Tuesday, May 26, 2020

Lost in Lanark: Pt 1 - Beyond Almonte to Somewhere in Lanark County


 
Last night was beautiful and cool, and for the first time this trip we got to lie in our tent and listen to the soothing sound of rain. Shortly after that we got to listen to a short-lived but slightly alarming sounding deluge. We could hear a few of the birds in the surrounding trees fussing and chirping softly, so apparently we weren't the only ones to be woken by the sudden noise.

This morning we had the somewhat less enjoyable task of packing everything up while it was still wet, and then getting soaked shoes and pans in the sodden grass on the way back up to the road. We also discovered that the rain gave the blackflies and mosquitoes a real boost in the night, and they were out with a vengeance. In the end it turned out to be a small price to pay for a lovely, overcast morning that gave our sunburns a much appreciated break from the direct heat of the sun.  Indeed after two days of trekking railtrails most of Sean's face, ears, arms, and legs have taken on a rather unfortunate colouring and begun to peel. I am slightly better off (with the burns limited to my face) owing to the large sunhat, long sleeve shirts, and pants which I wear trekking. Though in both of our cases our shoulders and sides (where our backpacks rest)  have broken out into a bad heat rash.



As it turned out, today was a first for us on this hike - we got well and truly lost! We've hiked across four provinces and onto a fifth one without having this happen.  We discovered last night that we've somehow misplaced our main charge cable. Unfortunately, it is the cable that connects our battery pack to the converter that all our electronics plug into. When we discovered this the phone was already almost dead, the Garmin was at about 10% power, and the camera was at about 20%. Not a great situation to be in for navigating!
 

We figured we could simply follow the Great Trail signs, but as so often happens, this proved to be better in theory than reality. We knew we were supposed to follow old Perth Rd. for a while and then turn onto another country road at some point to head towards Lanark. We ended up walking many, many, many, concession roads in Lanark County today, but none of them led to Lanark. Either there was no Great Trail sign at the correct turn, or there was one but we managed to miss it somehow.  After a 35 km day we saw an inviting spot to pitch the tent and decided to call it quits for the day since we were tired, hot, frustrated, and making no useful progress. I think that we can honestly say that we have seen most of Lanark county by foot - just not the parts that we are supposed to have seen.


While the most evident benefit of last night's rain was the overcast skies, the precipitation had also wetted down the roads and trails enough to stop the dry dust from blow around in the wind.

In between our misadventures we had a really interesting wildlife day. It began with a porcupine sighting! After walking across the Maritimes and seeing quite a few of these endearing rodents, they have definitely become one of my favourite animals. They are found in a wide range of habitats across North America. They live in dens in rockpiles, caves, fallen logs, and trees. Their flat feet and sharp claws make them excellent climbers, and they tend to stick near trees which they can climb when threatened. Their other defence consists of about 30,000 hollow quills which cover their entire bodies except for their stomachs. The porcupine we spotted was sitting in a tree, munching on new leaves, and watching us.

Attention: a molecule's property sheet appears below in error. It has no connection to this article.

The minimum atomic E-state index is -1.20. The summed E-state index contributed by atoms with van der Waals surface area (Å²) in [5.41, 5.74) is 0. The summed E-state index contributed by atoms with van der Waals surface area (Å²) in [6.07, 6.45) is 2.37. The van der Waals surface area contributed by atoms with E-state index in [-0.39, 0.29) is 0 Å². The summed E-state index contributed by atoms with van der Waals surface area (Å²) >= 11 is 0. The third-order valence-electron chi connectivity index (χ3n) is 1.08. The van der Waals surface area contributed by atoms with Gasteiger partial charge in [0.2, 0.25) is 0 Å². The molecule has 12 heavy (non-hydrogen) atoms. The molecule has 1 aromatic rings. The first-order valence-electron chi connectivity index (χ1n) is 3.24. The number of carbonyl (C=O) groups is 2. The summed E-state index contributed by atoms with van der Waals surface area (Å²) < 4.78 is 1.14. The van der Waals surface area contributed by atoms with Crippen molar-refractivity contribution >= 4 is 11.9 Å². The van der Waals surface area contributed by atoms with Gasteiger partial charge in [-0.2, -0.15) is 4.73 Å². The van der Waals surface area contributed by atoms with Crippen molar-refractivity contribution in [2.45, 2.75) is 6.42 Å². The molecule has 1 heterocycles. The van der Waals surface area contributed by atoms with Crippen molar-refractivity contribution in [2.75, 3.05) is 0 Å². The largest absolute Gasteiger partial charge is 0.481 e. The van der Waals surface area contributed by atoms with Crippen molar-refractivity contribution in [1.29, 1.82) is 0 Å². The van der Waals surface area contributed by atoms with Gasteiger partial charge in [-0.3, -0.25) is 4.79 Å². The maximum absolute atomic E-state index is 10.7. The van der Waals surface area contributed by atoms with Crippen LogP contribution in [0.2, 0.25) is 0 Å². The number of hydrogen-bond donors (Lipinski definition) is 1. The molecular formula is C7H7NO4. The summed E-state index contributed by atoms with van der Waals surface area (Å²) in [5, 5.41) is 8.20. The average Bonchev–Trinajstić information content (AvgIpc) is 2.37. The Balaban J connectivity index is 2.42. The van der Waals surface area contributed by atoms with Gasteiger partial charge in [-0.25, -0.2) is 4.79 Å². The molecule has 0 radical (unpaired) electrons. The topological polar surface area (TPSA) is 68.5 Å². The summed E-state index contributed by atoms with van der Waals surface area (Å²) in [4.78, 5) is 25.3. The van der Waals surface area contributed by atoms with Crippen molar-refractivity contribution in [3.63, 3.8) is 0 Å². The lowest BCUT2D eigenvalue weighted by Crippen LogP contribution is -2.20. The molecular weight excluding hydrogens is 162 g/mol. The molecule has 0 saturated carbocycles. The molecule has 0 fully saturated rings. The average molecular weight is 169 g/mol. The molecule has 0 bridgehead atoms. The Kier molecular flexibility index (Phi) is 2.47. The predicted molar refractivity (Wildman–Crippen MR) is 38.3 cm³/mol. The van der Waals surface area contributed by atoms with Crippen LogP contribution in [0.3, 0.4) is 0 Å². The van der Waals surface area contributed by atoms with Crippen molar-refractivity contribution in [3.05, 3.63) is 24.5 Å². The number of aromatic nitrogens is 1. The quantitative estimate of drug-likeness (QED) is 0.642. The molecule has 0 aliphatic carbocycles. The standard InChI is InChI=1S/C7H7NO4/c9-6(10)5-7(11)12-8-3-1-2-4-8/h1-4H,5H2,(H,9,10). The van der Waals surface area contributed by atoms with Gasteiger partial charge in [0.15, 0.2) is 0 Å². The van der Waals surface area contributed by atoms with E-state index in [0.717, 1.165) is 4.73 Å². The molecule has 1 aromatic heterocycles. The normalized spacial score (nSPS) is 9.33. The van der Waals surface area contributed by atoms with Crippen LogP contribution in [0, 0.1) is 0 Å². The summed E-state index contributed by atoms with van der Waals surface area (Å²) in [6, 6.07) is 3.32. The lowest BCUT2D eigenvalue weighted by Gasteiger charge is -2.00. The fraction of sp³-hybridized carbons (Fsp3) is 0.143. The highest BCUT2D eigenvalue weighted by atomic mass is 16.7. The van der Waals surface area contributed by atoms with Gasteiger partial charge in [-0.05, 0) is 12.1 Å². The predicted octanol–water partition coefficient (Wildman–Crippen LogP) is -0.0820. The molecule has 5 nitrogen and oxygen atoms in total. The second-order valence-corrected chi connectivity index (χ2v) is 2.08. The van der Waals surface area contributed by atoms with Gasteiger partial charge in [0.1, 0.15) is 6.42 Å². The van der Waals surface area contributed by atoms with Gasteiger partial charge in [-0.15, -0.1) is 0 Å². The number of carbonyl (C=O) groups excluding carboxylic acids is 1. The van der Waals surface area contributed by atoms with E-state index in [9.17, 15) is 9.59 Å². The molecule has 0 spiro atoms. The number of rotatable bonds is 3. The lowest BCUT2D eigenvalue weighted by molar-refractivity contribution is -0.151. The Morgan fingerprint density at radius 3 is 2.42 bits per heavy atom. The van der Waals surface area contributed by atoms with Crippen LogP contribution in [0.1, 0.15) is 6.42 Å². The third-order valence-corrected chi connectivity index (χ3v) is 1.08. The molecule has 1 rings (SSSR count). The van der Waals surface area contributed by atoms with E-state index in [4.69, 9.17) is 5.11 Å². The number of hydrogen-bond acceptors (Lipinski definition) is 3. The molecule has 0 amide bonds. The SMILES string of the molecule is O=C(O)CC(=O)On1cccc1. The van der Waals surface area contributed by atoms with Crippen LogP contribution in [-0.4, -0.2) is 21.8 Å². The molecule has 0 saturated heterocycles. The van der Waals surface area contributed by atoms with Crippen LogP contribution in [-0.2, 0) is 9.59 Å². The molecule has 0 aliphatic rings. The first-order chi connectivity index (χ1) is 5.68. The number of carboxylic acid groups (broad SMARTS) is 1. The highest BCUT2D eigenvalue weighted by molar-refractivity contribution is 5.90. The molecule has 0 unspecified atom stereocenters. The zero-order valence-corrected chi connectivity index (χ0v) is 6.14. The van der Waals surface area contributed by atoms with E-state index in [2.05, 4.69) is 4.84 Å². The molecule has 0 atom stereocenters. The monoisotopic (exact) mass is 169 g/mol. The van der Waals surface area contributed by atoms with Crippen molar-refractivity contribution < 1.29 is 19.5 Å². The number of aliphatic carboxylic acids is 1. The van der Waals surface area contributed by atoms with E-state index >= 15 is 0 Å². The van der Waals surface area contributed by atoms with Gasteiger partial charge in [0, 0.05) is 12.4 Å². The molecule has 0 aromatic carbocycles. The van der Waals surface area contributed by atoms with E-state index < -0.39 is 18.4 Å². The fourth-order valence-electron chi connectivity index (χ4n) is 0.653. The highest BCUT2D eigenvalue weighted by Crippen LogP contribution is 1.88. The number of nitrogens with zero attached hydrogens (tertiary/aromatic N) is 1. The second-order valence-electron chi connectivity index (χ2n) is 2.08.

A little farther on we came across the largest Garter Snake we've ever seen, sunning itself on the gravel shoulder. Garter snakes are ovoviviporous, which means they give birth to live young - typically between 20 to 40 per litter, but up to 101 have been recorded! Given it's impressive girth, we wondered if perhaps the magnificent snake we saw might have been pregnant.

 
 

The birds were also very active. American Goldfinches and Yellow Warblers wove in and out of the roadside shrubs. Song Sparrows and Chestnut-sided Warblers also sang from the hedgerows at the edges of fields. Turkey Vultures circled overhead, and at one point we heard the eerie and piercing cry of a Red-tailed Hawk from the top of a tree. A particular highlight was getting a close-up view of a Common Yellowthroat skulking in the roadside bushes with his dashing black mask.
 
 

By late afternoon the sun came out from behind the clouds, considerably increasing the temperature. Fortunately however we had been able to cover a lot of ground under the shade of the day's clouds.  By evening we got to enjoy a soft pink sunset. We tried to economize the camera's battery power by only photographing wildlife, so have very little record of this truly beautiful day beyond images of long county roads.


Often life presents some it's most beautiful moments right after something has failed to go the way we expected or planned. It can be challenging to keep an open mind to see the beauty, especially when you are tired or frustrated, but if you can do so, it is often very well worth it. It may be unnerving to fall asleep in the middle of nowhere, but we have everything we need, and we are in a beautiful spot.



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